I got an iPad 2 Friday, my spiff for hitting my earnings goal ($1,000 per day, if you’re keeping score at home) in April. The dogs have written a ton about the iPad since its introduction, and my plan is to write a ton more as I get used to this little box.

    Here’s my deal: How can I make a grand a day every month? How can I push that up to five grand a day? I’m on the move all the time. And I’m tethered to my desk all the time. And I need a way of reconciling that contradiction.

    My MacBook went a long way toward dealing with this problem — and may the lord rain his blessings down upon Ronald MacDonald and all the other providers of free WiFi linkage. But a laptop wants too many resources to be universally useful.

    How so? If I’m away from free-WiFi-land, I need to plug in an air card and wait for it to initialize. Not only that, I need a flat surface, and I need to give the laptop itself time for house-keeping. Plus which, I always need to nurse the battery, which makes me reluctant to use it for blue-sky purposes, for fear I’ll be powerless to deal with mission-critical problems later on. Still worse, I have to schlep the damn thing around — which makes it much too easy to leave behind.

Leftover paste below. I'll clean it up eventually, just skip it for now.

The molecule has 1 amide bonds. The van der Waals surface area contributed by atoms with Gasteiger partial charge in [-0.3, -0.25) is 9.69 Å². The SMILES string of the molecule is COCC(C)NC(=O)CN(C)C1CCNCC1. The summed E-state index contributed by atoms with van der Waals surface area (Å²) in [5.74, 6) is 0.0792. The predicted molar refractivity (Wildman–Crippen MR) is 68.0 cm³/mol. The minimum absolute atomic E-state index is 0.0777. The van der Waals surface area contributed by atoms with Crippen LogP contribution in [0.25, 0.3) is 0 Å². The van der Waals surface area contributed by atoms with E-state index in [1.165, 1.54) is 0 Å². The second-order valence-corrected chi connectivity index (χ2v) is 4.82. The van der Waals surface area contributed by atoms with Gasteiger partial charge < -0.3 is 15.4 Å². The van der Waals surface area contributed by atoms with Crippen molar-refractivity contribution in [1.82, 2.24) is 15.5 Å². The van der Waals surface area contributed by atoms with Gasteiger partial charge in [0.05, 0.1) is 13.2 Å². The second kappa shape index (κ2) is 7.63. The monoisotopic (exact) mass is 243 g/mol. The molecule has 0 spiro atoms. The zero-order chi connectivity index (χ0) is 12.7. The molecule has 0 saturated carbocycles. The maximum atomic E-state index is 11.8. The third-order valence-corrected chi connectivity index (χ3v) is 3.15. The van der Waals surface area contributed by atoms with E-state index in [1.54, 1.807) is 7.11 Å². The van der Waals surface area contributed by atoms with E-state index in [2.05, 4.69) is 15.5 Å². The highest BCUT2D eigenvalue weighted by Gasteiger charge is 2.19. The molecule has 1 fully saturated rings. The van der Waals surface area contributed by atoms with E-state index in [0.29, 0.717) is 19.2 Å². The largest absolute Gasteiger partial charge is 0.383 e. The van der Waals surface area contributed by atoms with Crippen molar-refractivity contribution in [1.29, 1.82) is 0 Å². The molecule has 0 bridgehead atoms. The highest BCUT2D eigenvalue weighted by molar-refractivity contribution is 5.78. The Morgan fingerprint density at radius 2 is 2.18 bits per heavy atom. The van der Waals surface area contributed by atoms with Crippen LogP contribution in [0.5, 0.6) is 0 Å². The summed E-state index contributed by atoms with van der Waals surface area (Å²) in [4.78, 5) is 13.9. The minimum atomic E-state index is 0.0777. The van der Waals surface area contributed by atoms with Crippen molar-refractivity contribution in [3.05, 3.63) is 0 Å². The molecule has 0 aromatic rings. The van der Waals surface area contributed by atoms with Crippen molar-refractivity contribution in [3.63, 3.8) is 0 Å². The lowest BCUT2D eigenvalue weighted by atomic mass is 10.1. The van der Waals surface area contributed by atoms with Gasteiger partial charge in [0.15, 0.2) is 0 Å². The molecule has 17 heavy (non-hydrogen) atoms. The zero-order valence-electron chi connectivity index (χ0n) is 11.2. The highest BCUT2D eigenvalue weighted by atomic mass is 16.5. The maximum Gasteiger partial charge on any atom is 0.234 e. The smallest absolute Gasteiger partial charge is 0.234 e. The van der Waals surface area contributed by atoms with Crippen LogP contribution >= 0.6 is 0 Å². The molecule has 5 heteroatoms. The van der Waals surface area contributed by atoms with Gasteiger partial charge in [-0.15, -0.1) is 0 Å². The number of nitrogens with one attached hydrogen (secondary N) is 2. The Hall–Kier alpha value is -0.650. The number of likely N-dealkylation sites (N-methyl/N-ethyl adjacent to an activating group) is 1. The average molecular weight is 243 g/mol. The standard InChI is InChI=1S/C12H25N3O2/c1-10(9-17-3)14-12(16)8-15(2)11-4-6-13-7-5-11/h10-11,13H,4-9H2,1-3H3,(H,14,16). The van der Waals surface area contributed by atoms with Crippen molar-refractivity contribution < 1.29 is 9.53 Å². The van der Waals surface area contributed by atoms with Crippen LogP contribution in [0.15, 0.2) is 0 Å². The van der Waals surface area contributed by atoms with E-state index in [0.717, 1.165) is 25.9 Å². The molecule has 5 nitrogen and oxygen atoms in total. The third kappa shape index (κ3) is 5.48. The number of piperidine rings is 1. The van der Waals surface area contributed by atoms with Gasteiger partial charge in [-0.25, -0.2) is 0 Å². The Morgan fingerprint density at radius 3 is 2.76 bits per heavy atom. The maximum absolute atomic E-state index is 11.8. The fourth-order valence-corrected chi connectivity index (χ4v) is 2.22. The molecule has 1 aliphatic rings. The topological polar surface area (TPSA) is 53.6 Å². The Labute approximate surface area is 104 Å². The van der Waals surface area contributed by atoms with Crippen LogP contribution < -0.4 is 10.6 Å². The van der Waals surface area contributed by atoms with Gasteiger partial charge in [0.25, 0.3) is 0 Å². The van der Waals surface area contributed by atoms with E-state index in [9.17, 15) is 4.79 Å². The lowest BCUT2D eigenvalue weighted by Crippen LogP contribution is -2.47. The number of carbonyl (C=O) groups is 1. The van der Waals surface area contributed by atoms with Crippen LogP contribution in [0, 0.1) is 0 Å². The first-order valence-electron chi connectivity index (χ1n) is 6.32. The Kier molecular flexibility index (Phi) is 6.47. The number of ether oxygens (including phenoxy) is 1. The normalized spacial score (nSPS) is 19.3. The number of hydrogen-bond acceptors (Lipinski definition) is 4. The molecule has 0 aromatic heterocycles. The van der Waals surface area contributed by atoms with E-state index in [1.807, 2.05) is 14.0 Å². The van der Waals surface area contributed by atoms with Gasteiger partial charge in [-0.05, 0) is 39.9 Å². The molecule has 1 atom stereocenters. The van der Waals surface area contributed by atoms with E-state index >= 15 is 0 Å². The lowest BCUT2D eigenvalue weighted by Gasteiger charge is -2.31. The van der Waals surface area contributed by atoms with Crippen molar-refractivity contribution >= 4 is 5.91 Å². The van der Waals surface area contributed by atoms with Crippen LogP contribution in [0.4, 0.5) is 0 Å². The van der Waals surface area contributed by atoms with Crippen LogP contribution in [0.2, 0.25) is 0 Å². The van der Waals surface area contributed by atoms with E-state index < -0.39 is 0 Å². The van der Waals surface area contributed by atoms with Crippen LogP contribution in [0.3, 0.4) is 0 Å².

The iPad takes away all of those problems:

    • WiFi plus 3G means instant-on internet virtually everywhere.
    • I can actually use it in my lap in my car — without moving to the passenger seat.
    • Ten hours of in-use battery life leaves me at little risk of running out of power — and the two iPhone power cables I already have in my car will both fit the iPad, as well.
    • And the iPad is almost too easy to carry: The size and weight of a magazine.

    All that’s great, but it’s not as if the iPad does not introduce complications of its own. I’ll be going through everything in detail as I integrate the new machine into my praxis, but I’ll touch on a few difficulties now.

    Here’s what I’m looking for from the iPad as my day-to-day front-line computer: